Here's the first claim from "How NIST Avoided a Real Analysis of the Physical Evidence of WTC:"
The 236 pieces of structural WTC steel that the National Institute of Standards and Technology (NIST) “catalogued” 2 for its WTC investigation included 55 columns that NIST discuss in paragraph 4.1 “CORE COLUMNS” in NIST NCSTAR 1-3C.4 NIST analyzed only four of these 55 columns for damage and failure modes. The remaining 51 columns were excluded from being examined for damage and failure modes based on the argument that only columns with a known as-built location in or near the impact and fire areas were of interest for the WTC investigation.
Wouldn't you know it, this claim's completely false. First, from page 118 of the NIST report:
NIST performed confirmatory tests on samples of the 236 pieces of recovered steel to determine if the steel met the structural specifications. Making a definitive assessment was complicated by overlapping specifications from multiple suppliers, differences between the NIST test procedures and the test procedures that originally qualified the steel, the natural variability of steel properties, and damage to the steel from the collapse of the WTC towers. Nonetheless, the NIST investigators were able to determine the following:
There were 14 grades (strengths) of steel that were specified. However, a total of 32 steels in the impact and fire floors were sufficiently different (grade, supplier, and gage) to require distinct models of mechanical properties.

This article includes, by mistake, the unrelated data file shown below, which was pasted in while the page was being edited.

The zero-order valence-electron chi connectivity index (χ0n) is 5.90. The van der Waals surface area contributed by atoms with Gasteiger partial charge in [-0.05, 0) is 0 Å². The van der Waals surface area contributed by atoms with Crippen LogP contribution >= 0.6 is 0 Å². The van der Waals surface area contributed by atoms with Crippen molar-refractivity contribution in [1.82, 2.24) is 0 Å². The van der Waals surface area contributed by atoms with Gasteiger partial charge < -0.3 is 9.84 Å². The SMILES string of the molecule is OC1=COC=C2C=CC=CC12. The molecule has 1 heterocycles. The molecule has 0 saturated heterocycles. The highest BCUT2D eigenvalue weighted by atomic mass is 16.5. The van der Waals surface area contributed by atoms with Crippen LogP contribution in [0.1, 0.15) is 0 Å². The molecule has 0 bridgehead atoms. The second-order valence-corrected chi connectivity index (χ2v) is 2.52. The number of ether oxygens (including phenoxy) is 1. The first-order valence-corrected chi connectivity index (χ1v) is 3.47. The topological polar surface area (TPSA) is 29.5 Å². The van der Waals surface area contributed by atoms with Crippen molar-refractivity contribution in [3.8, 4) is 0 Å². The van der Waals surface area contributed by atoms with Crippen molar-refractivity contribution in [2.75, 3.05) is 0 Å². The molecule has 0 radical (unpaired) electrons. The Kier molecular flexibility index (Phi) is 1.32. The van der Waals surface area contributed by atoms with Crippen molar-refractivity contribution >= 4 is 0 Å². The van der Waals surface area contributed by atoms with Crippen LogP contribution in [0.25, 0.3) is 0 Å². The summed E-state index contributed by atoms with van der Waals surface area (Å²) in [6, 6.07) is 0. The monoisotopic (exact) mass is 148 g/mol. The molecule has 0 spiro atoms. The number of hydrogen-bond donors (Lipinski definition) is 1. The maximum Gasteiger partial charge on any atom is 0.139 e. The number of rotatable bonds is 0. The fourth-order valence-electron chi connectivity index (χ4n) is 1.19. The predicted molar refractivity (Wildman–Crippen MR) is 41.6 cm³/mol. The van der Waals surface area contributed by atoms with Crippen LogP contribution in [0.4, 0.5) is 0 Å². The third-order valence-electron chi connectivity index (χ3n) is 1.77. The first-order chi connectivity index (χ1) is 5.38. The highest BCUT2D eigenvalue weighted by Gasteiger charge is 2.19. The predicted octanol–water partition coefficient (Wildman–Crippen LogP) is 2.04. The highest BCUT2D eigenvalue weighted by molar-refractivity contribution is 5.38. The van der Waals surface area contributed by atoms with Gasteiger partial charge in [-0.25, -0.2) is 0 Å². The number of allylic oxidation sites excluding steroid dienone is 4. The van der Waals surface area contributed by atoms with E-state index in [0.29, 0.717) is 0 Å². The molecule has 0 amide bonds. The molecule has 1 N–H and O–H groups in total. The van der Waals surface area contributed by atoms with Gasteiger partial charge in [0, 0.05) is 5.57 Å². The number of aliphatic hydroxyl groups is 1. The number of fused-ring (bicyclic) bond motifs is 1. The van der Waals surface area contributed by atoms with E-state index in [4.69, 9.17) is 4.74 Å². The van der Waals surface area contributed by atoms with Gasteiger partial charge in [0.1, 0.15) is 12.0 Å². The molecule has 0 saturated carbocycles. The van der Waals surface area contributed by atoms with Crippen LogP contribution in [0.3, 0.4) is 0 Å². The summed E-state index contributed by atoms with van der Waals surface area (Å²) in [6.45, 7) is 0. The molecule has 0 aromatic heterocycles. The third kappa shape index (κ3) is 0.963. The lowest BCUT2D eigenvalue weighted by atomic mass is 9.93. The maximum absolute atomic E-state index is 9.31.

The steels in the perimeter columns met their intended specifications for chemistry, mechanical properties, yield strengths, and tensile properties. The steels in the core columns generally met their intended specifications for both chemical and mechanical properties.
The mechanical properties of steel are reduced at elevated temperatures. Based on measurements and examination of published data, NIST determined that a single representation of the elevated temperature effects on steel mechanical properties could be used for all WTC steels. Separate values were used for the yield and tensile strength reduction factors for bolt steels.
So one, tests were performed on their entire sample. Possibly not for impact effects, but that would have been wildly inappropriate as not all of those columns were from a sample of the area directly impacted.
The only excuse I can think of is that ae911truth did not quote from the latest version of the final report; indeed, their cited text doesn't appear anywhere in the NIST final report. So, they're either lazy and incompetent, or outright dishonest.
What'll it be, ae911?